Heat Meet Kitchen

Thank you for the request in comments for this rerun. I had no memory of it at all.  I’m glad it helped before and hope it helps again.

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“If you can’t stand the heat, get out of the kitchen.” ~ Harry S. Truman

Yesterday I had a discussion with a client where I basically said, “If you don’t want to get hurt, don’t date.” Honestly and truly. I stress recovering from grief and unresolved grief because it’s the only way to fly.

Life is about loss. Unless every single person leaves on the same day you leave, or dies on the same day you die, you’re going to have losses. You’re going to grieve. You’re going to get hurt. Sorry for the reality check, but that’s the cold hard truth. You can realize, “Hey. I’m in a relationship with a bananahead and I must leave.”

Hurt will ensue. You can be going along tralala thinking all is right with the world and bananahead finds someone new. Bananahead leaves. Hurt will ensue. You find the most perfect human being on the face of the earth. You love each other in a way that neither of you have ever experienced. It’s great. It’s the best. Life is good. Some random bus runs over your lover. Hurt will ensue. If you’re the lover that the bus ran over, you never had to feel that hurt again.

But guess what? You’re dead. So, there’s that. But OTHERWISE, you’re hurt. Life is full of loss. So you’re either going to get hurt or you’re going to die before you get hurt. Either way… So if you’re alive and if you want to love again, you have to get right with the idea that hurt happens.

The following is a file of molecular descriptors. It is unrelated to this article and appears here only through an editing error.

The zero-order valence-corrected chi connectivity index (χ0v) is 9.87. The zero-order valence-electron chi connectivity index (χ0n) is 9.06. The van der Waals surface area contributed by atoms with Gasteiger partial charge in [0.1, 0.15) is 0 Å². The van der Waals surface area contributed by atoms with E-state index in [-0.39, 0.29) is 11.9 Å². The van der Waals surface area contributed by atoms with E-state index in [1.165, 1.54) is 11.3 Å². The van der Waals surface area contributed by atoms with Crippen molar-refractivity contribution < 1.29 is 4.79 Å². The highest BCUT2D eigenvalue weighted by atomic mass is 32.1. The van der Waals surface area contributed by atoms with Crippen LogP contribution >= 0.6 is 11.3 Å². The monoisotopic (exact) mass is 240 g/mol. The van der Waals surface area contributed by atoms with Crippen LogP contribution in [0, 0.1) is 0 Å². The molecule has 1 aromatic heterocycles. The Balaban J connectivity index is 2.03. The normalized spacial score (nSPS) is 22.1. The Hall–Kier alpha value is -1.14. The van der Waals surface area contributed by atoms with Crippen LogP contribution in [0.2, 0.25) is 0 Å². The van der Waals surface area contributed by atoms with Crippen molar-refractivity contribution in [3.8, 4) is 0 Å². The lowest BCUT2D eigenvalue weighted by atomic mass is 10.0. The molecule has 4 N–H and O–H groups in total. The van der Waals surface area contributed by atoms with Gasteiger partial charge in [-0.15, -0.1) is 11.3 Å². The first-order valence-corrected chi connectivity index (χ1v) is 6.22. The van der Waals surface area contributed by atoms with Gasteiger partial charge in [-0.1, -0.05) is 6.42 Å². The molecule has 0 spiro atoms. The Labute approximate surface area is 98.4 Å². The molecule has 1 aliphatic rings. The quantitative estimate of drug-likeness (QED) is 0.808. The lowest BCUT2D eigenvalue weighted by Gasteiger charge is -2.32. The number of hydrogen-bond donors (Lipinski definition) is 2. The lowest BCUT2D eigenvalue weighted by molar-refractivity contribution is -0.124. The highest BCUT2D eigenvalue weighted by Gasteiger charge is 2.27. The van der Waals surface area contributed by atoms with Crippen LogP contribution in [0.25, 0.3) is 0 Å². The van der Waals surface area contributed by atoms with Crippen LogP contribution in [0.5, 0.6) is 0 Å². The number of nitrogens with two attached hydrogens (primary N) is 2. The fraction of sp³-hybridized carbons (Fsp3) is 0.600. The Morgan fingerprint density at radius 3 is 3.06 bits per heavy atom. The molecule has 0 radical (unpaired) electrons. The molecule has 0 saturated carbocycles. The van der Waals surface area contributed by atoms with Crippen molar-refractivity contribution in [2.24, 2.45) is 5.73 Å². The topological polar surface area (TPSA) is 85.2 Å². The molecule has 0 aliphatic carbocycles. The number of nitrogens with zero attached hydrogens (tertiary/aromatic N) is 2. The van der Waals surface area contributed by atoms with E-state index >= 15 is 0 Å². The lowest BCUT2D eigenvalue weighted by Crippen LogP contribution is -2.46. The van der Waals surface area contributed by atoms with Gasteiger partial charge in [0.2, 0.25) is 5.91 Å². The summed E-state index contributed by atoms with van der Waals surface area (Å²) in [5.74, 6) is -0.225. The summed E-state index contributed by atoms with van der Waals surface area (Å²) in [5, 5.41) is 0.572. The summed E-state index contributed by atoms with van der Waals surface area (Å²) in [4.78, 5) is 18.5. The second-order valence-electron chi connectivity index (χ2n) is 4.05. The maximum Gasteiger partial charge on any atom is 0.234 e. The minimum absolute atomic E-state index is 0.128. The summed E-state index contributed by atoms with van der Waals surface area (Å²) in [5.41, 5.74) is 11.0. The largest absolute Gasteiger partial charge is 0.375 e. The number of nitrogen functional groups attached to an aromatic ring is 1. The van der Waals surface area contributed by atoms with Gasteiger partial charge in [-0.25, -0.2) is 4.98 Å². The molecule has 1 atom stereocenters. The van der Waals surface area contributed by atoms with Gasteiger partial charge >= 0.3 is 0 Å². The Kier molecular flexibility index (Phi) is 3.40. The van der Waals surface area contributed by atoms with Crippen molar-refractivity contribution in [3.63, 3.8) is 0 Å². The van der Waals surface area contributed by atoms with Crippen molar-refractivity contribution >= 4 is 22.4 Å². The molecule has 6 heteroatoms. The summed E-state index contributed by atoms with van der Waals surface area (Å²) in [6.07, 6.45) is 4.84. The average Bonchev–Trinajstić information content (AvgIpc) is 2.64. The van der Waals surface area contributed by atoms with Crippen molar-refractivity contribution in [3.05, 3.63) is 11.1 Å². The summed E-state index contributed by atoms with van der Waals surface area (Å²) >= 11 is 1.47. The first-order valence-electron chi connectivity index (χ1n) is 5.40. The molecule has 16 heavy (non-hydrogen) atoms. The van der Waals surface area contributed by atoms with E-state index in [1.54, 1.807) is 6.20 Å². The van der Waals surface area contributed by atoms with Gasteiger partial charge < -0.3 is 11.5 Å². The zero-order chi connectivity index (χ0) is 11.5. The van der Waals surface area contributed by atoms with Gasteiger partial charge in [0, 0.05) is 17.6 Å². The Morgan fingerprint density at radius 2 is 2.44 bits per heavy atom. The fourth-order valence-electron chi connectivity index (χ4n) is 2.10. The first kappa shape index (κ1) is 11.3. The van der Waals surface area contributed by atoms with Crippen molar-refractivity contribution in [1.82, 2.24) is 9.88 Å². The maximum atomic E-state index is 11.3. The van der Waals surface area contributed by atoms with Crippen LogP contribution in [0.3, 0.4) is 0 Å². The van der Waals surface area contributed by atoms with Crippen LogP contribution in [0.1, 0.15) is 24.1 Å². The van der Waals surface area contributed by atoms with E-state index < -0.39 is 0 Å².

Loss happens. Grief happens. How to guard against it? Grieve your losses now. Take this breakup as an opportunity to learn how to work through all your unresolved losses, grieve your relationship.

Stop jumping from one bad scene to another. Stop staying in bad relationships. Take time out for you and heal your grief and learn how to get real with the idea that loss and grief happen and if you take a chance and get hurt, that’s life. You KNOW how to deal with it. You know how to grieve and how to be alone and how to rise up from the ashes. “I don’t want to get hurt…” is a completely unrealistic statement.

To stop getting hurt over and over again, you want to repair your broken chooser. Therefore you’re not in a series of relationships where you are hurt again and again and again. Pain is inevitable, but misery is optional.

Unless and until you fix your broken chooser, you will be in bad relationships forever and the hurt will get bigger and bigger and bigger. Eventually your pile is so big, you are overwhelmed and you can’t handle it. That kind of misery is preventable.

Stop running from loss. Stop running from grief. Stop running around saying, “I don’t want to be hurt!” Stop jumping from sick relationship to sick relationship. Stop trying to avoid sitting with your pain. The less work you do in between relationships, the less successful you’re going to be in them.

You have to, have to, have to minimize your opportunities to be hurt by doing your work. You have to maximize your ability to deal with being hurt by doing your work. Recognize that if you take a chance on love, you run the risk of being hurt. It’s part of the process. If you’re too fragile, get out of the kitchen. And stay out.

Otherwise, heal your hurt, know you will be okay no matter what and eventually you will be able to take a chance again. But only if you have learned how to heal the pain and stand the heat.

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2 Responses to Heat Meet Kitchen

  1. medda says: